The public health concern of the respondents in one study conducted in the United States of America has been shown to be far from CA, with topics like cancer, heart disease and diabetes taking first, second and third place respectively in the priority of the respondents [45]. However, when the same respondents were exposed to brief knowledge of CA, interest in CPR and AED was noted to have risen [45]. In October 2018, the International Liaison Committee on Resuscitation (ILCOR) began a global initiative called the World Restart A Heart (WRAH) initiative which aims at increasing public awareness of bystander cardiopulmonary resuscitation (CPR) and improving the rates of bystander CPR and survival from CA globally. This initiative recorded successes in 2019 with the training of over 5.4 million people worldwide in CPR [46]. Nigeria could learn from such initiative by developing local interventions such as the creation of a CPR national awareness day, a day that medical institutions and allied organizations such as the Life Resuscitation Society of Nigeria (LIRESON) and the Nigerian Society of Anaesthetists (NSA) would partner with the Nigerian Orientation Agency (NOA) to roll out public awareness programs to maximize the public health opportunity and ensure that the knowledge of cause of CA and BCLS is widespread in the country. Knowledge of BCLS has the potential to reduce morbidity and mortality following out-of-hospital cardiac arrest (OHCA) [44]. Additionally, CPR-themed Nollywood (Nigerian movie industry) and Kannywood (Hausa language cinema) movies may be impactful in creating awareness for CPR knowledge among laypersons. The influence of broadcast media such as movies and films on public awareness and views of medical issues such as mental health has been known to be significant [47,48].


Individuals who obtain new health information from television talk shows are significantly more health-conscious with more health beliefs and healthy practices than individuals who do not watch such talk shows [49]. Furthermore, BCLS inclusion in Nigerian elementary and secondary school curricula is appropriate and this has been demonstrated successfully in the Flemish Region of Belgium where CPR is embedded within the school curriculum [50]. Mandatory BCLS and first aid classes could be included among the requirements for obtaining a Nigerian driver´s license as practiced in countries like Turkey and Germany [51].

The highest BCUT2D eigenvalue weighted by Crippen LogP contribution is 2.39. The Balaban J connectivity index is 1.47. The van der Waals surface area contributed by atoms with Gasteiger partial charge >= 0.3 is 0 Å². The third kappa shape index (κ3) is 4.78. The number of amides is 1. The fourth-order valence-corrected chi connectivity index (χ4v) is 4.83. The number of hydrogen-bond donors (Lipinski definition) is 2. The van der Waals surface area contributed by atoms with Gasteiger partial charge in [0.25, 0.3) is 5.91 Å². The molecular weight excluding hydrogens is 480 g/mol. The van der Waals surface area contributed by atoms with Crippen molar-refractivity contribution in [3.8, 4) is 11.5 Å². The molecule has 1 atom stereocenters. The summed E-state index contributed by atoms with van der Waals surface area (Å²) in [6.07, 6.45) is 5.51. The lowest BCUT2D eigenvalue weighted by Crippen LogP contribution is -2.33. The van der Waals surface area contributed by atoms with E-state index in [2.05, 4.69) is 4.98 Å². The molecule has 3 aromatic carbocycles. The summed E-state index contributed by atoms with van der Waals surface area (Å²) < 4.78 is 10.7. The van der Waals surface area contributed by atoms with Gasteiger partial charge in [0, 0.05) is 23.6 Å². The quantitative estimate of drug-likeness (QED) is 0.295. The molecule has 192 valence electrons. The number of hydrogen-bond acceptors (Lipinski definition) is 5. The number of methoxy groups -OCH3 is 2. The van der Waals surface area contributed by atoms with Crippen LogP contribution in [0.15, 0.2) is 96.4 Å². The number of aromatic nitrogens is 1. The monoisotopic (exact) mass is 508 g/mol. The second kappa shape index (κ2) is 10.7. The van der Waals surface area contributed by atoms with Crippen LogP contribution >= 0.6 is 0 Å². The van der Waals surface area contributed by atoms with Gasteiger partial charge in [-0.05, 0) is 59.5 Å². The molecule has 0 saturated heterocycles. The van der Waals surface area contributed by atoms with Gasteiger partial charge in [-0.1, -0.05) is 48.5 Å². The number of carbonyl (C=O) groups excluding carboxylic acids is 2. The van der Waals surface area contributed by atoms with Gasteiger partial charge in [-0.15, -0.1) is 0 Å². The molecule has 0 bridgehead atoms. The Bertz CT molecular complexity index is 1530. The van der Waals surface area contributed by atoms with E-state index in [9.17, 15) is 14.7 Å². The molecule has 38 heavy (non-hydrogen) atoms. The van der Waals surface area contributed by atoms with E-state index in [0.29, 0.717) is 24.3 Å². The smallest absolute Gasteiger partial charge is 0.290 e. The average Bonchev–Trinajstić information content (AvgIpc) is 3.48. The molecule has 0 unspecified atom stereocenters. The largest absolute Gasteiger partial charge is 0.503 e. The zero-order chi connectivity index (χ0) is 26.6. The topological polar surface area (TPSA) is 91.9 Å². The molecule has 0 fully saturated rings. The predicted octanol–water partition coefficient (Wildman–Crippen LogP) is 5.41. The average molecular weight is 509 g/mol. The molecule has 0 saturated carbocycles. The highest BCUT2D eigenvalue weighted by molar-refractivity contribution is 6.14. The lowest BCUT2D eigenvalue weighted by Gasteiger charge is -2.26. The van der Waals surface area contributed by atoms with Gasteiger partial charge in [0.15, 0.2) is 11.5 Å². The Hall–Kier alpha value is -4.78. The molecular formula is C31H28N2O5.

Limitations: the increased use of Google Trends™ in medical research highlights the influence of web-based research and big data on the rise in medical infodemiology studies worldwide. Google Trends™ has been shown to be a valid tool for evaluating online search trends of the general public when it concerns health matters [52]. Analyses using Google Trends™ have been applied to a wide variety of areas in medicine including infectious disease transmission, mental health needs assessment [53,54], substance use [55] and non-communicable diseases [33]. While Google Trends™ analysis is thought to be devoid of many of the biases of traditional self-report surveys [53], it has limitations, some of which are reflected in this study. Firstly, the number of searches made was reported by Google Trends™ in relative values and not in absolute values. Furthermore, only members of the public who are English-speaking, those who use Google as their search engine and those with internet access were able to have their data captured, thus excluding people with limited access to or limited skills in the use of the internet or who were non-English speaking. The latter is problematic in Nigeria where more than two-hundred and fifty languages are spoken. In addition, the sample is unknown, precluding the use of data such as sex, age or occupation in the analysis. All these increase the possibility of non-representative sampling bias in the study. Use of specialized medical websites like WebMD® as well as other search engines was not taken into account in this research. Also, it is not possible to tell who is searching and what the intentions of the individual searching might be. However, Google Trends™ has the advantage of being free, easily accessible to the general public, being hosted on the most popular search engine, and being able to report data real-time [56] while capturing public sentiments.